Nepal WASH Blog Water, Sanitation and Hygiene (WASH) & Development in Nepal

March 25, 2014

Photo of the Week

Filed under: Advocacy,Campaigns,Walk for Water — Tags: — nepalwash @ 10:49 am

World Walks for Water on World Water Day (22nd March 2014)

Deputy Speaker of the Constituent Assembly Onsari Gharti Magar and five other CA members of major political parties participating in the “Walk for Water” event organised by WaterAid Nepal and 22 other organisations to mark the ‘World Water Day 2014’ on 22nd March 2014

Photo Credit: WaterAid/Mani Karmacharya

I demand my money’s worth

Filed under: Advocacy,Amrita Gyawali's Post,Equity and inclusion,Human rights — nepalwash @ 9:55 am

Just recently I went to QFX Civil Mall (8th floor) to watch a movie with my friends I chose QFX Civil Mall because I found out that they had a wheelchair accessible toilet there. I was happy that I would get to watch a movie with my friends. However, when I entered the hall, I thought that there would also be accessible seating areas for a wheelchair but no attention was paid to this aspect. However, I managed to sit on a seat so that I could sit next to my friends. It wasn’t so comfortable, but I enjoyed the movie without any worries because I could use the toilet easily with privacy if had a sudden emergency.

Throughout my life; simple things such as going to a movie became a difficult task for me. As there were no disabled-friendly seats, I was always placed in the walking passage; this was very humiliating; I felt alienated. Moreover, instead of watching the movie I had to constantly wish that I did not have to use the toilet, as almost all movie theatres lacked disabled-friendly toilets.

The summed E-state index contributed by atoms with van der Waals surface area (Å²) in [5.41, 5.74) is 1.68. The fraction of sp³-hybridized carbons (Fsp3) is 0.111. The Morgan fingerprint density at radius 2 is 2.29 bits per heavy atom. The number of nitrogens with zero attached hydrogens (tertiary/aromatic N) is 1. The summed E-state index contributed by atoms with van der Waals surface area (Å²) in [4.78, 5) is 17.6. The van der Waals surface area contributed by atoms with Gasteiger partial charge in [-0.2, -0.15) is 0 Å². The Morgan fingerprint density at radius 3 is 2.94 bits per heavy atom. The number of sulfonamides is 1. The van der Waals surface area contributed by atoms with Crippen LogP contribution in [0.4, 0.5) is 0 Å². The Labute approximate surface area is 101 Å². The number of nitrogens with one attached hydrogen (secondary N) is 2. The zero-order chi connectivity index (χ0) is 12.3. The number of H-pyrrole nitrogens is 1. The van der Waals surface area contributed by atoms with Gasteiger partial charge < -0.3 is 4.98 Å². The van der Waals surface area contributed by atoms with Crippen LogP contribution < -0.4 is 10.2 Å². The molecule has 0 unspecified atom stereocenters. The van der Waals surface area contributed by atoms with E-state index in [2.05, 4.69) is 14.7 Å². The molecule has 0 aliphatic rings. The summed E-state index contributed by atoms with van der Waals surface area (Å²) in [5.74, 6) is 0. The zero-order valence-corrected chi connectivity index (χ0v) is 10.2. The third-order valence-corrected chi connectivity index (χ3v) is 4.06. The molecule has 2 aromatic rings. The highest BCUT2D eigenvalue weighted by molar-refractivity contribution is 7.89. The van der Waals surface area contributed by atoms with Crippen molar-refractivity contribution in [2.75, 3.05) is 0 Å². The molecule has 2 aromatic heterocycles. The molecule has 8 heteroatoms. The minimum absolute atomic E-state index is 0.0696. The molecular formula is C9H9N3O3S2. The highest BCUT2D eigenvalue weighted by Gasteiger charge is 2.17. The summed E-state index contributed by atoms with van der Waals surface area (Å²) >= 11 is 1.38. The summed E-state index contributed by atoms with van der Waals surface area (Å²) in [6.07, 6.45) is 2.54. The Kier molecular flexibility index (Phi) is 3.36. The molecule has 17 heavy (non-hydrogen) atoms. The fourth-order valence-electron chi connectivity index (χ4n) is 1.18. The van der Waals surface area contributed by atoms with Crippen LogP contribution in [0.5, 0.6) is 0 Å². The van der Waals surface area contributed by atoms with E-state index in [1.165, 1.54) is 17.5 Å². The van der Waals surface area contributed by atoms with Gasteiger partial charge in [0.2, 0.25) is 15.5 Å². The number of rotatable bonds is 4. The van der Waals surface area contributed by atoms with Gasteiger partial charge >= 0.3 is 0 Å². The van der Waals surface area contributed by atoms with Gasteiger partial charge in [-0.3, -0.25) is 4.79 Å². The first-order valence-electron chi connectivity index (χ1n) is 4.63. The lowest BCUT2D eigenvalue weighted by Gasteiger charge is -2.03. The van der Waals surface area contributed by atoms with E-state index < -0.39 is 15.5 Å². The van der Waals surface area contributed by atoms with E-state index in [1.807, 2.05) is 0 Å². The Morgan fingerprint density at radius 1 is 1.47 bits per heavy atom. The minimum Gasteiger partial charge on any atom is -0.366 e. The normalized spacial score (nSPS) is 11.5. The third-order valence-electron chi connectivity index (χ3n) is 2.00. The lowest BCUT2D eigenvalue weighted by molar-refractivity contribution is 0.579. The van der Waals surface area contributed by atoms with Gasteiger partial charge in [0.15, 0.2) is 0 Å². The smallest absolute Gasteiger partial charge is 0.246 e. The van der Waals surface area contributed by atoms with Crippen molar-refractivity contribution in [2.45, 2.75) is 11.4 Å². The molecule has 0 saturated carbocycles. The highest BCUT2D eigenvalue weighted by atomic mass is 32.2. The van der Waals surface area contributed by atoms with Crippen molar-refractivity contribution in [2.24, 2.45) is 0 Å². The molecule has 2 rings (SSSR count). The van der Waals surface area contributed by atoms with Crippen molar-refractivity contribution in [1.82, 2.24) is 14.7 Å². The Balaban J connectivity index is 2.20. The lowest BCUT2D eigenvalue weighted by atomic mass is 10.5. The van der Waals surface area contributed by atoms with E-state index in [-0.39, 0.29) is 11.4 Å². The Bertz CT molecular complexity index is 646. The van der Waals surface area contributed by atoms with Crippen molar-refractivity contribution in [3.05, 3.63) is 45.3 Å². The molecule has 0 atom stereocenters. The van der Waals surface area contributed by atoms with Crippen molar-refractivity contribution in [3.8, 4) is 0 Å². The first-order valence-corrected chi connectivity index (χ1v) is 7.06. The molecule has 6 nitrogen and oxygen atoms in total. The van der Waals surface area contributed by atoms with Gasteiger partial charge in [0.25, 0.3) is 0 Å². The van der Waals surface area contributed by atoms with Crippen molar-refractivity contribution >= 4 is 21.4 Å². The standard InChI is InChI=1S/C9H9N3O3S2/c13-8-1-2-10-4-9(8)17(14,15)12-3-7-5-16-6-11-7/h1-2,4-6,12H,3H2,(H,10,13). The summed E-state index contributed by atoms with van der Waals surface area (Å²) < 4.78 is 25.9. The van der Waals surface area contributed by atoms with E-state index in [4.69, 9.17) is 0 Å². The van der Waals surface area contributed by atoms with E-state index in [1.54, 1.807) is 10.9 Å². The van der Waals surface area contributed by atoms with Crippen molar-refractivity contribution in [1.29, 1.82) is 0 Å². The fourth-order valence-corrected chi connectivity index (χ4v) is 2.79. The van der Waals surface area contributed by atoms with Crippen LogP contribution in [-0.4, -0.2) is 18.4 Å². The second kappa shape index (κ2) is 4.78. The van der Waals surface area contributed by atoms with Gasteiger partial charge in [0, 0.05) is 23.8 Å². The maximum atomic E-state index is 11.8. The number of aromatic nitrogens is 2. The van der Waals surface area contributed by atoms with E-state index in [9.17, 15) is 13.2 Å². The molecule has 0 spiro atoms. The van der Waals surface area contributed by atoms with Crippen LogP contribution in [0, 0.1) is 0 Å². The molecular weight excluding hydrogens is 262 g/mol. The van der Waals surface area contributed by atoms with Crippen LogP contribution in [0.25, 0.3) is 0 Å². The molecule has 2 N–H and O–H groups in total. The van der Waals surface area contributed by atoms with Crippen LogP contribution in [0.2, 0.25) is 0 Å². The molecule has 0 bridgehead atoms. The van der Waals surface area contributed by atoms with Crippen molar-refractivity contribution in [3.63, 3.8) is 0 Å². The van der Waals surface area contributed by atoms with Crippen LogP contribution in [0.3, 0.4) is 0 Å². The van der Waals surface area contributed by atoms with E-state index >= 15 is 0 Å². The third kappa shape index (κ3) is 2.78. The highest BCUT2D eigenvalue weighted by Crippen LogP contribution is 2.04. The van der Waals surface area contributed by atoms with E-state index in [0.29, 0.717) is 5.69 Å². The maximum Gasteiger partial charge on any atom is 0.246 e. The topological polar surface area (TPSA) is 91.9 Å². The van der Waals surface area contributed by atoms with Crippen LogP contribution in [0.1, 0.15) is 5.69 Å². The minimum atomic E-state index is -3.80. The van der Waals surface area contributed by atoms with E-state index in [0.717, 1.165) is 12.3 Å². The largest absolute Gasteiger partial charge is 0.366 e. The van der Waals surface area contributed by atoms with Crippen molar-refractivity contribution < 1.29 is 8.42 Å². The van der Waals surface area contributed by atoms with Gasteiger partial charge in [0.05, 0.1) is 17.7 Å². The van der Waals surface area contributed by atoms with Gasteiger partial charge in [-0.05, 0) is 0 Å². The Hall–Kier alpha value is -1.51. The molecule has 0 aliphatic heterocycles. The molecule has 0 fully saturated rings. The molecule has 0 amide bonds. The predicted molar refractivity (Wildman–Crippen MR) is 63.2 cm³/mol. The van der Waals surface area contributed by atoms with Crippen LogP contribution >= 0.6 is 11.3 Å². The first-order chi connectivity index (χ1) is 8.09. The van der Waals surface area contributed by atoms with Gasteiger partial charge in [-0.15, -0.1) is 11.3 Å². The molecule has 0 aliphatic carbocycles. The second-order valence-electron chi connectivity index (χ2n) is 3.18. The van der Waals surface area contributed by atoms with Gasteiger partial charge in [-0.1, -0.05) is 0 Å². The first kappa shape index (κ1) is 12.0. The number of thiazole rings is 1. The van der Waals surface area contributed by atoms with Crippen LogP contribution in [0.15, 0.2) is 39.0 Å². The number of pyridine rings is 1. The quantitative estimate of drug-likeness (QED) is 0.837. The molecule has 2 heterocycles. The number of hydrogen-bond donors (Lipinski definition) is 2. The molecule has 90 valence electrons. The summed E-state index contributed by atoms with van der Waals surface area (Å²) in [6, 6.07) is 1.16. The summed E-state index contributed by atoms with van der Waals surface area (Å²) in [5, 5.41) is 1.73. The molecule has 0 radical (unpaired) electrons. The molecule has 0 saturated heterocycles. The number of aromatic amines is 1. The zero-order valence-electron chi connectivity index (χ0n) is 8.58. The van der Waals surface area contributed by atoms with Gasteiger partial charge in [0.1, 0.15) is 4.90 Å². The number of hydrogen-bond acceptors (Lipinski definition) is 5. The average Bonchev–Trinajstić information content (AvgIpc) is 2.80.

QFX has certainly taken a good initiative by constructing disabled-friendly toilets, however if it had disabled-friendly seats that would have been even better.

The obstacles are not only limited to theatres, there are a number of big public buildings, (super markets, shopping malls, libraries, cafeterias etc) in the urban areas of Nepal but it is still hard for me to find a single wheelchair accessible toilet that I can use to relieve myself. At the end of the day, I have to return home with a sad face and heavy heart. Just try to imagine how you would feel if you had a sudden emergency to use the toilet but you couldn’t find a single toilet to urinate or defecate and had to hold it for long time; it is so distressing.

I have never enjoyed the same facilities as the other. I always have to receive second-class services. Why do I have to struggle to have enjoyable outings with friends? Sometimes I feel like being in a wheelchair is limiting my personal happiness, choices for recreation and get-together with friends and relatives. However , I know that being in a wheelchair is not the real problem, it is the way our environmental and attitudinal barriers, regards a person with disability ; people think that disability represents destitute and poor people who cannot afford to go out to cinema halls, shopping malls, restaurants and other public places. This is a misconception; just because you have a disability doesn’t mean you are destined to a poor quality of life. Such incorrect assumptions about disability are actually the most difficult barriers to overcome. As a paying customer I demand equal rights as any other customer who pays full to get services.

Why don’t people realize that making public buildings accessible for everyone will help make the lives of many people easier and happier; In addition, it will also help increase customers and gain profits. It is understandable that change cannot happen overnight but it should not be ignored. Accessibility is important for everyone -it should be everybody’s business.

This post is written by Ms. Amrita Gyawali, E & I consultant for WaterAid Nepal

This blog was created by WaterAid under the creative commons licence